Three poems from Repeater

Michael Peterson

[One summer you suppose]

One summer you suppose another summer
      will be ransomed—at last—
the stark-rocking maple now willfully green,
      the house like a boat like a house,
its old anthem stolen back from obliteration,
      incredibly redeemed by a throat—

Four Boston Basketball Stories

Brian Doyle

Chirping & Warbling

I have written here and there about the time when I played in a basketball league in Boston that was so tough that sometimes guys driving to the hole lost fingers, and one time a guy driving hard to the basket got hit so hard his right arm came off, but he was lefty and hit both free throws, but there are about one million other stories from that league,

Unclassifiables: A Tour of Books on My Bed Stand

Peter Selgin

My eighth grade English teacher was a man named Proudfoot, but we all called him Bob. By 1971, Bethel, Connecticut, standards, Bob was a radical. He wore his blond hair long, with bell-bottomed blue jeans and square-toed Frye boots. This didn’t sit well with parents and administrators, but his students loved him.…


John Kinsella

Two-stage rocket with capsule equals: two forty-four gallon drums, the side of a packing case, fencing wire, switches from an old country telephone exchange, wooden fruit boxes and a pram…

So Many Birds to Kill and So Few Stones

Jay Hopler

How can a man who owns so little owe so much?

It rains for a while and then it doesn’t. The phone rings. The pipes rattle. A breeze blows and the house settles. And when the cocks come, frugging and a’strut, their gaudy plumage plashing brash against a backdrop of blocked-up cars and vacant lots and bank-owned cottages, their doors knocked heavy-off-the-hinge, one cannot help but flattened be by the persistence of the beautiful thing even in the face of that which will ultimately consume it.

Moses’ Son: Adam Levin’s Hot Pink

Jensen Beach

On every page of his short story collection Hot Pink, his second book, Adam Levin can be found experimenting, fixing, inventing—to great effect. In “Frankenwittgenstein” Mike’s father struggles to perfect “Bonnie: The Beautiful Body-Action Doll for the Self-Body Image-Enhancement of Toddling and Preadolescent Girls at Risk.™”…


Frank X. Gaspar

I wanted to show her the dawn
coming up over Truro, I wanted
the sky pulled down
like crepe after a dance.

Death of a Frog; You, Without Shoes

Zilka Joseph

Death of a Frog

—Philautus Maia, first and only specimen ever to be found, circa 1860, in Sri Lanka

I. Maya: Illusion

And who were your ancestors,
your glossy little children, lone
ghost of the emerald


Robert Kostuck

Maybe it’s the possibility of free elections in Poland. Ariel arrives in Podlaskie Voivodeship midsummer, 1988; a few more kilometers to the east and you’re in the Lithuanian Soviet Socialist…

The Blues: A Craft Manifesto weekend-reads

Honorée Fanonne Jeffers

The first slave ship landed on the shore and an African disembarked, meeting her fate. A couple of centuries and some change later, that slave’s great-great-great- and too-many-greats-to-mention descendants toted sacks down cotton rows, looked up at that fiendish sun. Bore the sacks up again.

Loyal Order Of

Nance Van Winckel

Butte, MT 1927

The sky’s traffic is cumulus, but not too.
Our elk’s an arch across Main. Eighty feet high
and just as wide. Beneath its copper-gilded withers
pass boys with tubas, teen twirlers, wreathed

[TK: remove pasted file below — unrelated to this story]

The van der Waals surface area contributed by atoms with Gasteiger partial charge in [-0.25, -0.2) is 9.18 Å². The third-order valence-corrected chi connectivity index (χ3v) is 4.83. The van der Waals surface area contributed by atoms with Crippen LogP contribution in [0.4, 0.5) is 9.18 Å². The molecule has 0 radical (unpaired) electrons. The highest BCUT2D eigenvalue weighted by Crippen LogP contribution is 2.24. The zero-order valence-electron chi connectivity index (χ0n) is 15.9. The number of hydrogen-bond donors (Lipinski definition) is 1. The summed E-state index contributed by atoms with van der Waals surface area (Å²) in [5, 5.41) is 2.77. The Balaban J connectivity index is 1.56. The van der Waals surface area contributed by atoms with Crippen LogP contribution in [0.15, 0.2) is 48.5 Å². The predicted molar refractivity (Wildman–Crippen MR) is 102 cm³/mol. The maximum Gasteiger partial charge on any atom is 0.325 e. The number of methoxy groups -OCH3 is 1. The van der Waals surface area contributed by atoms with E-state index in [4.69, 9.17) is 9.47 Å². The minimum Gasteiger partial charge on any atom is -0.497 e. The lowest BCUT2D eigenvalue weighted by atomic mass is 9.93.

ponies, and the miners’ widows—in turn
and on time. Elk of extended thanks.

weekend-readsA Matter of Course

Mabel Yu

Of course, she sat next to me. The woman started with little hisses, meek sips of air as her breathing quickened. In the window’s reflections, I could see her sulking…

Thunder Moon

Nathaniel Perry

No moon tonight, but aren’t you tired of hearing
about these things, the crutch I’ve strung these notes
along? Either way, there is no moon; it finally

rained. The heat’s not broken yet, but still,
a summer sky-river made its way to us
at last. . . .


Ilan Stavans and Harry Morales

Translated from Spanish by Harry Morales He woke up early. He had had a bad night. The white bed sheets were hot and wrinkled and he had an Apache Indian…

The Siege of Sarajevo, July 1992

Timothy Kenny

The siege of Sarajevo ran from April 1992 to February 1996. Of the estimated 10,000 civilians who died 1,500 were children; 56,000 people were wounded. Slobodan Milosevic, Radovan Karadzic and…


William Carlos Williams

First Published in The Kenyon Review, Summer 1948, Vol. X, No. 3 In the center, above the basin, the mirror. To the left of it the Maxfield Parrish, Ulysses at…

weekend-readsYou’re Not Going to Die

Kelly Magee

Franny fought the gridlock on I-Drive for an hour only to arrive at the Palmscape Funerarium too late—seven-thirty, the viewing had ended at seven. Instead of a funeral party she…

Mid-Day Sunrise

Michelle Boisseau

The preposterous rouses us.

Cardinal in a hardware store,
cupcake in a sock drawer.

The clown was on her way to work.
On offer was another portion

of winter’s tin entrenchment.
Sobbing shrubs, streets empty

It Was the Summer

Madeline McDonnell

It was the summer I thought I was pregnant. The summer we moved to the city. Some people hoe their hair into crop lines and say, “Why would you bring…

The Capital World: Geoffrey Nutter’s Christopher Sunset

Dan Chelotti

Thomas Merton claimed that “there is in all visible things an invisible fecundity, a dimmed light, a meek namelessnes, a hidden wholeness.” Geoffrey Nutter’s poems accept this proposition, and try very hard to reveal this hidden wholeness—not by questioning the meaning of things, but by striving to see past the very stuff of the world.…

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